At The Dalmore, the cut is made at around 70 – 72% alcohol. One of the new installations at the distillery is designed to show why this is. A display of 12 bottles of new make spirit are open for nosing. Each bottle has been filled with spirit from a different ‘cut point’, so each has a differing level of alcohol. The range runs: 61% / 64% / 67% / 70% / 72% / 74% / 78% / 80% / 81% / 82% / 83% plus a bottle containing the feints and one containing the foreshots.

This fantastic display allows visitors to nose the difference in aroma between the spirits. Some of which are very nice (closest to the heart) and some of which are not so nice (closets to the foreshots); it highlights the huge importance of taking only the best spirit away for maturation, or else you’ll end up with a pretty bad dram!

In the same area, there is a fantastic sculpture of barrel made up of staves from different types of wood (plane, sherry etc) at different charring levels; a great visual example of the range of casks the spirit can find itself in, for maturation.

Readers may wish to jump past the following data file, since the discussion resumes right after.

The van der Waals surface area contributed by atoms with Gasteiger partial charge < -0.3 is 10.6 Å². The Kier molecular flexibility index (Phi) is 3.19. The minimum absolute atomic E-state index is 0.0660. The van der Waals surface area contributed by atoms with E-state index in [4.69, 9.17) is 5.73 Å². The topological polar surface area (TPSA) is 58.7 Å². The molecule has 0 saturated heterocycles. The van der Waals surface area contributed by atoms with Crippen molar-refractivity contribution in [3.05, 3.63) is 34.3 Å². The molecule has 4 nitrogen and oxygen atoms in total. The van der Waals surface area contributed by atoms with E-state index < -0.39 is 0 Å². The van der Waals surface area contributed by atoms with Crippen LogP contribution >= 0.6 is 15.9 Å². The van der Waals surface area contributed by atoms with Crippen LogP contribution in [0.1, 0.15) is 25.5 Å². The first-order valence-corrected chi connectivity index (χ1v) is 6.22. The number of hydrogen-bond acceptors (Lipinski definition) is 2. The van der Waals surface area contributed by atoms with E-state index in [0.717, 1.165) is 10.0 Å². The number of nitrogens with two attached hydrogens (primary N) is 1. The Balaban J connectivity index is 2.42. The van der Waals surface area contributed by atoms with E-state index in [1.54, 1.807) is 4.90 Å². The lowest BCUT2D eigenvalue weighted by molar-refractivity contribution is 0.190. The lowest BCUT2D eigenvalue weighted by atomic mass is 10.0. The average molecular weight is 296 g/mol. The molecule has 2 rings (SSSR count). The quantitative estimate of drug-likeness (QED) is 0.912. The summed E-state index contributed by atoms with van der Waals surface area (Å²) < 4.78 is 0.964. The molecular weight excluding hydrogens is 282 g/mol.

The Dalmore has also been offering visitors the chance to purchase a distillery only bottle. A single cask from 1991 chosen by the workers at the distillery, only 450 bottles have been released.

The Dalmore – 'Distillery Exclusive' - 1991 - filled: 25/01/1991 bottled: 10/08/2011) - 20 Years Old – Distillery Only - Comes in a Drawstring Velvet Bag – 450 bottles only - 59% ABV (£150)

Nose: Fruit and Nut Chocolate with a glass of Port is the first aroma out of the glass. Behind it comes pine nuts and a hint of Ryvita. The well-hung, aged raw steak giving it a slightly meaty note. With water, the chocolate tones develop greater prominence.

Palate: Orange Sherbet, orange crèmes mix with good woody driness which gives the whole things some balance of spice to the sweetness of the orange. There is robust Porty nature to this (I don’t know what type of cask this has been in) which I first encountered in the nose. With a drop of water, palate tones turn more to tangerine flavours. Really very tasty.

Finish: The finish is much more robust than the palate, with espresso notes, five spice, a hint of Black Jack sweets and Wham! Bars (I’m getting all Retro-sweet shop here!).

Overall: It’s not often you see an official single cask Dalmore released, so a bit of a rarity from the distillery. But judging by this 20 year old, it has proved a great choice by the distillery chaps and will hopefully open the door to a few more like this in the distillery shop. In short, an excellent bottling at a good age, with a robust ABV and packed with flavour.

The tour at The Dalmore was entertaining and educational and is very much worth a visit. If every day is a school day, when going around a distillery, then visiting The Dalmore is like sports day; you’re bound to have a bit of fun.